And yet, there are those who still suggest that, by seeing a movie, one is supporting such hate. Partially, this is true. Every time a studio greenlights one of Salva’s projects, they are turning a blind eye to his past. Sure, second chances are nice, but perhaps not in the case of someone who has sex with children. In Card’s case, he’s been spouting off like this since the ‘90s, so it’s nothing new. He’s a Mormon, which explains away the religious viewpoint, and his political stances can be strangely contradictory (he defends Sarah Palin against media attacks, but then turns around and states that he disagrees with her on most issues?). Like Chick-fil-a, Card’s criticism of homosexuality is based on words written hundreds of years ago to organize faith into a form of ritualistic celebration. He believes them. You don’t have to.
For a bit of personal perspective, I had a good friend (who, as time would tell, I no longer communicate with) who hated Jewish people. He believed everything stereotype and ethnic slam, and made these feelings known whenever he could. We tolerated him because, well, because we were all teenagers and couldn’t conceive of the bigger picture. One day, this friend came over to the spot we all hung out at. His face was distraught, as if he had just received some horrific news. When we asked him what the problem was, he was matter of fact: he had just found out that one of his favorite actors of all time was Jewish. He was mortified. He was angry…and most importantly, he was confused. Later, when talking privately, he fumbled through some statements, basically implying that he’d been tricked into liking a Jewish person because “X” didn’t make it clear what religion he was. Needless to say, he eventually became a pariah within our clique. Again, irrational. Again, over and done with.
For Card, this isn’t a question of ridiculous hate (for most people, it is). He has the word of God to back him up. But this puts moviegoers in a strange predicament. Since one assumes that Hollywood would never purposefully support such same sex vitriol, you can conclude that either the suits failed to properly vet this man, or as Hood said in a recent interview, the views expressed in the book were antithetical to those now expressed by Card. The director sees the themes in Ender’s Game as in direct contradiction to its author’s prejudice. Certainly, there are scholars who have crafted entire dissertations on whether or not Ender’s Game (and its sequels) support Card’s out of touch views, but if the movie was made by someone who purposely avoided same, should we be concerned? Hood is an outspoken supporter of homosexuals and same sex rights, so one assumes he could control the content of his adaptation to avoid any of Card’s crude pitfalls.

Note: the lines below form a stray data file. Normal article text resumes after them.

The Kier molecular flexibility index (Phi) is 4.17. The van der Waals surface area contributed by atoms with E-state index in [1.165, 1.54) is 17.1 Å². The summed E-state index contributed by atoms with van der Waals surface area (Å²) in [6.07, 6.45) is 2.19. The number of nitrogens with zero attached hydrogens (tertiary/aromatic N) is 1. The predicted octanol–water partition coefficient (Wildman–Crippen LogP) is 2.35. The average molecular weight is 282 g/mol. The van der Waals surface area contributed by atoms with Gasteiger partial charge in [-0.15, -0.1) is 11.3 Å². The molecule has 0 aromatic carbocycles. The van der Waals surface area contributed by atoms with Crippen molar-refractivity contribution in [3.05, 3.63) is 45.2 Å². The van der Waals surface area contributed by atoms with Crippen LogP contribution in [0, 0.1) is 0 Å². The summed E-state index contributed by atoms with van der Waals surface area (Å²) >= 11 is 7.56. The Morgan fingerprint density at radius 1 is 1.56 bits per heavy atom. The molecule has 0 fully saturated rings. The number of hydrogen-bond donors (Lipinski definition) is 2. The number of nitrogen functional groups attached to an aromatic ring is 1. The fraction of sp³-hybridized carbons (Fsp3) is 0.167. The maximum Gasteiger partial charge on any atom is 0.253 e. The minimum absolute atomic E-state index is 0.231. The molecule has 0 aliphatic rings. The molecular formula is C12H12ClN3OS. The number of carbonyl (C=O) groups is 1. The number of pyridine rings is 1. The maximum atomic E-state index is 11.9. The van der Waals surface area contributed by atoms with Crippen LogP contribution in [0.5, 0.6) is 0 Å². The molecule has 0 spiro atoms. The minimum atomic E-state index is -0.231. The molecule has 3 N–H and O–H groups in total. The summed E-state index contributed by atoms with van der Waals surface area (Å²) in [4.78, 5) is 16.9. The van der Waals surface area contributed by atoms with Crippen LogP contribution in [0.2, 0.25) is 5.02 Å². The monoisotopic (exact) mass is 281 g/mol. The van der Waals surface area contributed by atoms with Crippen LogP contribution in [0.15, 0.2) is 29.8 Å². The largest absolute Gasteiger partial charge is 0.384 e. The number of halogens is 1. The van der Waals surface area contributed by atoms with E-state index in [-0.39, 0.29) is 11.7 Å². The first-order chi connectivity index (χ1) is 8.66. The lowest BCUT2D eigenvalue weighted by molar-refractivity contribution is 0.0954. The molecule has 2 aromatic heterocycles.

Still, there are those who will argue over whether or not Card will make money off the movie (he won’t ) and who worry that, even without such a cinematic windfall, the popularity of the film will equal to an uptick in book sales (which the author still benefits from). For them, the issue is cut and dry - hate speech should not be tolerated or rewarded. On the other hand, one has to remember that Hollywood, for the longest time, tolerated its own inexcusable bigotry towards people of color. Collaborating with Card may seem suspect today, but 60 years ago, it was business as usual. As we come to terms with our past and look forward toward a better tomorrow, situations like the one with Ender’s Game will be seen as what they truly are: part of the growing process, an aside in our increased attempt at understanding. Hopefully, we can learn from it, though the lesson may not always simple to see or easy to understand. Card could care less. Luckily, we can.